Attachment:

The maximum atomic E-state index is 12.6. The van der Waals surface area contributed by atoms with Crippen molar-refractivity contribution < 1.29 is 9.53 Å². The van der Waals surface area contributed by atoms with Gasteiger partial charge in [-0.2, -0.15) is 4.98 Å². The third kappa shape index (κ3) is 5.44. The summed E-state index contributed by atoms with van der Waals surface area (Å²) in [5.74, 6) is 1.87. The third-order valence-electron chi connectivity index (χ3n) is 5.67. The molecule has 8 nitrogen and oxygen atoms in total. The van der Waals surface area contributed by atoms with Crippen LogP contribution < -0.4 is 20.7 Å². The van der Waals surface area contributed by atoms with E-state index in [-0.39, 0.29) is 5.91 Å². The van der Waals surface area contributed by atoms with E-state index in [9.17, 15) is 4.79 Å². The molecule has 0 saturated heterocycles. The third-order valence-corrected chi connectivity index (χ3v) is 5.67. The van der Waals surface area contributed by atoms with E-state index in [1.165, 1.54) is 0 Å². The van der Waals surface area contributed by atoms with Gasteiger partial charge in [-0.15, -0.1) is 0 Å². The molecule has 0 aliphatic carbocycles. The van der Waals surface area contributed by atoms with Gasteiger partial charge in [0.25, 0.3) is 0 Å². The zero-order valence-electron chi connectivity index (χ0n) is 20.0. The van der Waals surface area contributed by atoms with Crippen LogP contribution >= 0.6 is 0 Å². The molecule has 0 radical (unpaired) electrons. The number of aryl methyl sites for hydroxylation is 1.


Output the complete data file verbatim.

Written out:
The maximum atomic E-state index is 12.6. The van der Waals surface area contributed by atoms with Crippen molar-refractivity contribution < 1.29 is 9.53 Å². The van der Waals surface area contributed by atoms with Gasteiger partial charge in [-0.2, -0.15) is 4.98 Å². The third kappa shape index (κ3) is 5.44. The summed E-state index contributed by atoms with van der Waals surface area (Å²) in [5.74, 6) is 1.87. The third-order valence-electron chi connectivity index (χ3n) is 5.67. The molecule has 8 nitrogen and oxygen atoms in total. The van der Waals surface area contributed by atoms with Crippen LogP contribution < -0.4 is 20.7 Å². The van der Waals surface area contributed by atoms with E-state index in [-0.39, 0.29) is 5.91 Å². The van der Waals surface area contributed by atoms with E-state index in [9.17, 15) is 4.79 Å². The molecule has 0 saturated heterocycles. The third-order valence-corrected chi connectivity index (χ3v) is 5.67. The van der Waals surface area contributed by atoms with E-state index in [1.165, 1.54) is 0 Å². The van der Waals surface area contributed by atoms with Gasteiger partial charge in [-0.15, -0.1) is 0 Å². The molecule has 0 aliphatic carbocycles. The van der Waals surface area contributed by atoms with Gasteiger partial charge in [0.25, 0.3) is 0 Å². The zero-order valence-electron chi connectivity index (χ0n) is 20.0. The van der Waals surface area contributed by atoms with Crippen LogP contribution >= 0.6 is 0 Å². The molecule has 0 radical (unpaired) electrons. The number of aryl methyl sites for hydroxylation is 1.